Teachers' protests continue despite resolution of local dispute

While the first protest movements staged last autumn were aimed at claiming the payment of overdue salaries for teachers in the County of Teleorman, they gradually won the backup of the three representative trade union federations of the preuniversity education in Romania, diversified their demands and extended to the entire sector. Internationally, the trade unions did obtain the formal support of the European Trade Union Committee for Education. At home, however, the long-time precarious funding of the educational sector is there to stay this year too, when the dialogue between the new Cabinet and the trade unions remains open but tense.

Context

In 2011, with a continued budget austerity in place, and also affected by changes brought along by the new National Education Act, the education sector of Romania has been shaken by various forms of protest actions undertaken by the teachers' trade unions all over the country, and particularly in front of the Bucharest headquarters of the Ministry of Education, Research, Youth and Sports (Ministerul Educaţiei, Cercetării, Tineretului şi Sportului, MECTS).

In the autumn of 2011, the Prefecture of the County of Teleorman (Prefectura Teleorman), which is the local extension of the Government of Romania (Guvernul României, GR), acting on a suspicion of possible irregularities in the administration of local budgets by some of the local councils in the county, froze their bank accounts.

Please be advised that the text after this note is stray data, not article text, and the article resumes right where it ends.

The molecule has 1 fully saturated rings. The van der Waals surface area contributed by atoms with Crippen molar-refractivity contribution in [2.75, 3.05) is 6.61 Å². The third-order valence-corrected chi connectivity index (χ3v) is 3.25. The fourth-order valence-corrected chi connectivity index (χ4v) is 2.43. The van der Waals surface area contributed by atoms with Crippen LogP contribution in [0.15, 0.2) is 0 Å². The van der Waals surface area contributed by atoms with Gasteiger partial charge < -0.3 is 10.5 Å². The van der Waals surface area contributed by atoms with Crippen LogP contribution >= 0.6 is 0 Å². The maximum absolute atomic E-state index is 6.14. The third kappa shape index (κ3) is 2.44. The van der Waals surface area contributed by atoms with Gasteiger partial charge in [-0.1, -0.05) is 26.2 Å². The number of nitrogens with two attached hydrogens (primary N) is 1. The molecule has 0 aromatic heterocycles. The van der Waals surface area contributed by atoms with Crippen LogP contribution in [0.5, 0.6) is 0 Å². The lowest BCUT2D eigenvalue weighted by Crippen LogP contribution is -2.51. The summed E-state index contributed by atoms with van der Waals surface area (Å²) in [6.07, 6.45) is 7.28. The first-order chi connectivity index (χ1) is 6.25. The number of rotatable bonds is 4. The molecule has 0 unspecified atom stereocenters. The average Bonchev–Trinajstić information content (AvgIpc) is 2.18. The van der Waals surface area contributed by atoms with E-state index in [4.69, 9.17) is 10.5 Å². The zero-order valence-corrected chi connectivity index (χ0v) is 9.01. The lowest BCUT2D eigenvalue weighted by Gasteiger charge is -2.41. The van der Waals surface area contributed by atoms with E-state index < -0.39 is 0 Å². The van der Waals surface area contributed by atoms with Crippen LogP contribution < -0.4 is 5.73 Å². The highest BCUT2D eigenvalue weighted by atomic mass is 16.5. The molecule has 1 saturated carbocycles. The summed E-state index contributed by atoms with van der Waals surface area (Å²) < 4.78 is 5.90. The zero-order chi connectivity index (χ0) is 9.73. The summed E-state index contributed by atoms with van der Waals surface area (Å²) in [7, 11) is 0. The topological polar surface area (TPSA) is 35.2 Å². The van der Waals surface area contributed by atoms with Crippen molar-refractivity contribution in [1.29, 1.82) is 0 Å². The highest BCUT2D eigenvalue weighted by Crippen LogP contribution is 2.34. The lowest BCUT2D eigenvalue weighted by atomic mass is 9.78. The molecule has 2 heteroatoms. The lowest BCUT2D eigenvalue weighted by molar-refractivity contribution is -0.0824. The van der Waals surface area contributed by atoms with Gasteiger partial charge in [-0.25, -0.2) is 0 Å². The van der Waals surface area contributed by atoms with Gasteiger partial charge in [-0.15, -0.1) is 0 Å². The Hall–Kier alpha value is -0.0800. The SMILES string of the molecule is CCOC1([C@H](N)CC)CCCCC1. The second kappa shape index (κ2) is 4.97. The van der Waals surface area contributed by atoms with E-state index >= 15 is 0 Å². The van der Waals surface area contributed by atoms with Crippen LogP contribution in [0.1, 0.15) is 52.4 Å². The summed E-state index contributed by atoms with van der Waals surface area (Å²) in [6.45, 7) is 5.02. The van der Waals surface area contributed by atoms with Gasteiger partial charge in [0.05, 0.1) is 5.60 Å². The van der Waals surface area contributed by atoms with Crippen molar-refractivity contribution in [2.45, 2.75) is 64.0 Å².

The consequence was that the local administration could no longer pay the teachers' salaries or the cost of the central heating services, leaving students and teachers to do classes in chilly school buildings.

Local protests by teaching staff

Starting from the local authorities' failure to pay the salaries of some 500 teachers for three months in a row, 150 members of the Education Free Trade Union Turnu Magurele (Sindicatului Liber al Învăţământului Turnu Măgurele) picketed the Teleorman Prefecture on 14 November 2011.

The following day, more than 500 teachers in the county, all members of the Education Trade Union Federation Spiru Haret (Federaţia Sindicatelor din Învăţământ 'Spiru Haret', Federaţia Spiru Haret), supported by the National Trade Union Confederation Cartel Alfa (Confederaţia Naţională Sindicală Cartel Alfa, CNS Cartel Alfa), and by the National Confederation of Free Trade Unions of Romania Frăţia (Confederaţia Naţională a Sindicatelor Libere din România 'Frăţia', CNSLR Frăţia), met for a protest rally in Alexandria (the seat of the County of Teleorman).